Sunday, January 24, 2010

Problems with produce.

One of my eating commitments was to buy seasonal, organic produce mostly from farmer’s markets. Organic produce is grown without pesticides or chemical fertilizers, which is better for the environmental and, often, better for our health. I wanted to shop mainly at farmer’s markets because the food is more likely to be local and seasonal. In fact, those two characteristics go hand-in-hand. When something is out of season here, it is often shipped from far away or grown in ways that require a lot of extra energy. Buying seasonal or local usually means my produce didn’t travel 1500 miles to my plate, which is the average distance that industrial food travels to get from farm to consumer.

It was this commitment that brought me to the local farmer’s market today to pick up produce for the week. The market was quite large but unfortunately had only one certified organic vendor. I was only able to get about half of the items I needed from this vendor, which created quite a dilemma for me. Other vendors had the produce I had picked for my dinners this week (specifically because they are seasonal), and the vendors are certainly local, but they are not organic. I wasn’t sure what to do, but I went ahead and bought most of the things I still needed and headed for Trader Joe’s.

I love shopping at TJs. They have reasonable prices, their food contains much more wholesome ingredients than the more standard grocery chain fare, and they offer lots of organic options. (They also gave me a free banana when I showed up on my way to a 5K race, desperate for my running fuel, before the store had even opened for the day. They will also allow you to open and taste any item without any commitment to buy!) I was hopeful, when I arrived, that they would have the rest of the fruits and veggies I was seeking. Instead, I ran into the opposite problem from the farmer’s market. They had organic options, but they were not at all local. Most of the items I wanted were grown in Chile! I ended up buying some of these foods and just gave up altogether by purchasing a non-organic eggplant from Mexico. I left the store feeling rather dismayed and wondering which is actually better: local or organic.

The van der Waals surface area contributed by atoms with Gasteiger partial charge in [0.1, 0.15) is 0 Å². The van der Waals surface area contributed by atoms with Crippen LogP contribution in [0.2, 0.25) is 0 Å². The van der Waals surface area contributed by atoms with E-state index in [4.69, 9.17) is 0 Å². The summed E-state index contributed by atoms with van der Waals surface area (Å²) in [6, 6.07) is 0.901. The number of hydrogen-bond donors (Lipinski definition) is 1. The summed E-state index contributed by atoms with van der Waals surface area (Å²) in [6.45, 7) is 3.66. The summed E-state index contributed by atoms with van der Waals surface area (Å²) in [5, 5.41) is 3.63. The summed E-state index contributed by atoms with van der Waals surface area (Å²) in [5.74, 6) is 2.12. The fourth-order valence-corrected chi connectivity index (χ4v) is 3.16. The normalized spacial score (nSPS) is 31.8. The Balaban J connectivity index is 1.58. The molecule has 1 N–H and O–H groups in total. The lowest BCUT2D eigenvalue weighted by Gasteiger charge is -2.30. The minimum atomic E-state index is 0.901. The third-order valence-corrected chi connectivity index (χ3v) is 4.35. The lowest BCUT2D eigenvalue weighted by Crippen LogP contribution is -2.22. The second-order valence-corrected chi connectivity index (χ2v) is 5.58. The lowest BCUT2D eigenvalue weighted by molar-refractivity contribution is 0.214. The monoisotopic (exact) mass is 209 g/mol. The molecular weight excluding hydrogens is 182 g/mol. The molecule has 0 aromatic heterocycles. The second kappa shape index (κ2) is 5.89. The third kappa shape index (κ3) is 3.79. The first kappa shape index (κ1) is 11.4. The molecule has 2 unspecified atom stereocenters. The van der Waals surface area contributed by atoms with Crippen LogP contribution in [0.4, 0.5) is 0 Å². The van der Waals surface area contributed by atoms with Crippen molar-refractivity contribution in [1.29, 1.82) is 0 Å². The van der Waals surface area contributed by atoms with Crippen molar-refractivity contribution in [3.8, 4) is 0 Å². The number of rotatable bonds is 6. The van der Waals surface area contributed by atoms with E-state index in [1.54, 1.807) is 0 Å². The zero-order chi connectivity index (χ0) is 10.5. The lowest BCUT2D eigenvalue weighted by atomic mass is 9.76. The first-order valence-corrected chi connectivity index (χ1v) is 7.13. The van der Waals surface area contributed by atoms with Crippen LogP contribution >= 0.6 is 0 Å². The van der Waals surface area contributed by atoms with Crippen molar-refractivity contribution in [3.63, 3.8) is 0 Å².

When I got home, I did a little research. This article does a good job of explaining why eating local food is probably the right thing to do and why it’s not always easy to be sure. Basically, the best things about eating local produce (usually defined as being grown less than 100 miles away) are that there is less of a carbon footprint from transportation and there is more communication (and accountability) between farmer and consumer. As the article points out, all other things being equal, it is certainly better for the environment for me to eat a tomato grown a block away rather than one that was shipped from Mexico. However, a lot of other things are not equal. The type of transportation makes a huge difference in the carbon footprint of a given food item, as can the conditions in which it was grown or processed. It can actually be very difficult to determine which of two foods are “better”. When it comes to organic, however, there is a definite benefit to the environment due to the restriction of certain chemicals and practices. So, while local and organic is best, organic but traveled may be better than local but not organic. Maybe.